Sunday, April 22, 2012

Faunal Remains: The Northwest Coast

Orchard, Trevor and Terence Clark.
2005 Multidimensional Scaling of Northwest Coast Faunal Assemblages: A Case Study from Southern Haida Gwaii, British Columbia. Canadian Journal of Archaeology 29: 88-112.

     Multidimensional scaling (MDS) is a series of statistical analyses that allows archaeologists to essentially construct a map of variation. MDS has been applied many times within archaeology for analyzing variations in artifact assemblages. However, it has not been applied to faunal remains until now. The goal of this study is to test the viability of using MDS for faunal analysis, as well as to provide new insight into previously studied faunal assemblages. These authors use MDS to analyze faunal data from 13 sites in the Kunghit Island region of Haida Gwaii, British Columbia. All of these sites are Graham Tradition sites, dating to around 2,000 BP.
     They include five dimensions in the MDS analysis. The first dimension is the "Rockfish to Salmon Transition." Their results show a shift in a rockfish-dominated assemblage to a salmon-dominated assemblage around 800 BP. This transition to salmon occurs much later in this area than elsewhere along the coast, for which the authors propose three possible reasons: 1) lack of culture contact due to the isolation of the region 2) lack of major salmon streams 3) lack of resource stress that would have pushed them towards an increased reliance on salmon. Dimensions 2 and 3 accounted for variation in site type (i.e. cave and non-cave sites). There is evidence for variability in the function of sites; some of the cave sites appear to be specialty processing sites, because they contain a high number of rarer faunal remains, such as dogfish. Dimension 4 considered site location;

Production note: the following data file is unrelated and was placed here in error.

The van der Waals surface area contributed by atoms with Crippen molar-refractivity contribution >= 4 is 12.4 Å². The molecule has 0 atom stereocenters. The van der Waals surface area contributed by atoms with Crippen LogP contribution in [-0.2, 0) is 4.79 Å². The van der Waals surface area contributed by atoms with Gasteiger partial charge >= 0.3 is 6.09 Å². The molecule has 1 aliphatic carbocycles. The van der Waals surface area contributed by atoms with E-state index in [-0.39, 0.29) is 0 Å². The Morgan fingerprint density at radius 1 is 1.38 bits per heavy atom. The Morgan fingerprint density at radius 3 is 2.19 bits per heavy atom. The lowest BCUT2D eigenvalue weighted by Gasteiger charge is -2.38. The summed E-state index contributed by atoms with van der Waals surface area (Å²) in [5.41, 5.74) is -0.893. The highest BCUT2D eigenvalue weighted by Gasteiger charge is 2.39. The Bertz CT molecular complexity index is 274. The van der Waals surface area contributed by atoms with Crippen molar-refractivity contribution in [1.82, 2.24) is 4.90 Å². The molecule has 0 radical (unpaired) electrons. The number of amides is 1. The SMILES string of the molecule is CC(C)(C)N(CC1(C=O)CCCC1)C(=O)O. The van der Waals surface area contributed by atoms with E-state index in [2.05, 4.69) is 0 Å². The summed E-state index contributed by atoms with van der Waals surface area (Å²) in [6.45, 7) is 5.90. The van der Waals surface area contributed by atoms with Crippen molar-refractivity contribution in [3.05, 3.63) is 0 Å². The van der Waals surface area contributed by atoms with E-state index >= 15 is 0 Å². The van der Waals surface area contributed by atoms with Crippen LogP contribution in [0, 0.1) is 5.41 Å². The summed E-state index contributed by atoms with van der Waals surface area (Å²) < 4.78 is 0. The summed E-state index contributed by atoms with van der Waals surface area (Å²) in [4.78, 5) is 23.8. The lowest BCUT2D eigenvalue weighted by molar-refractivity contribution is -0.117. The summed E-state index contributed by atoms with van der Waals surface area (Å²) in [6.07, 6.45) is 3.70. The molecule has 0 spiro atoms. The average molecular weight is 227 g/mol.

they found eastern group sites all have alcid (sea birds in the family Alcidae) frequencies of 5-45%, while the western sites have alcid frequencies of less than 2%. The fifth dimension did not identify any easily recognizable pattern and only accounted for 4.33% of the variation, so the authors did not consider it in their final interpretation.
     The authors considered their use of MDS a success. It provided statistical support for the earlier conclusion that there was a universal shift from rockfish to salmon-dominated economies around 800 BP. More importantly, it identified a previously unrecognized regional difference in resource use between eastern and western locations. Interestingly, the MDS did not generate dimensions considering site seasonality, suggesting that there was not much variation in faunal assemblages between different seasons. This supports Acheson's (1998) theory that the seasonal round may not have developed in this region until after European contact. Instead, the people in the Kunghit region lived in small villages year round. The authors considered their experiment a success because it identified previously established conclusions, as well as provided new insights into the faunal assemblages. They suggest implementing MDS in other studies to help identify previously unrecognized patterns in faunal assemblages. 

Stewart, Frances and Kathlyn Stewart.
1996 The Boardwalk and Grassy Bay Sites: Patterns of Seasonality and Subsistence on the Northern Northwest Coast, B.C. Canadian Journal of Archaeology 20: 39-60.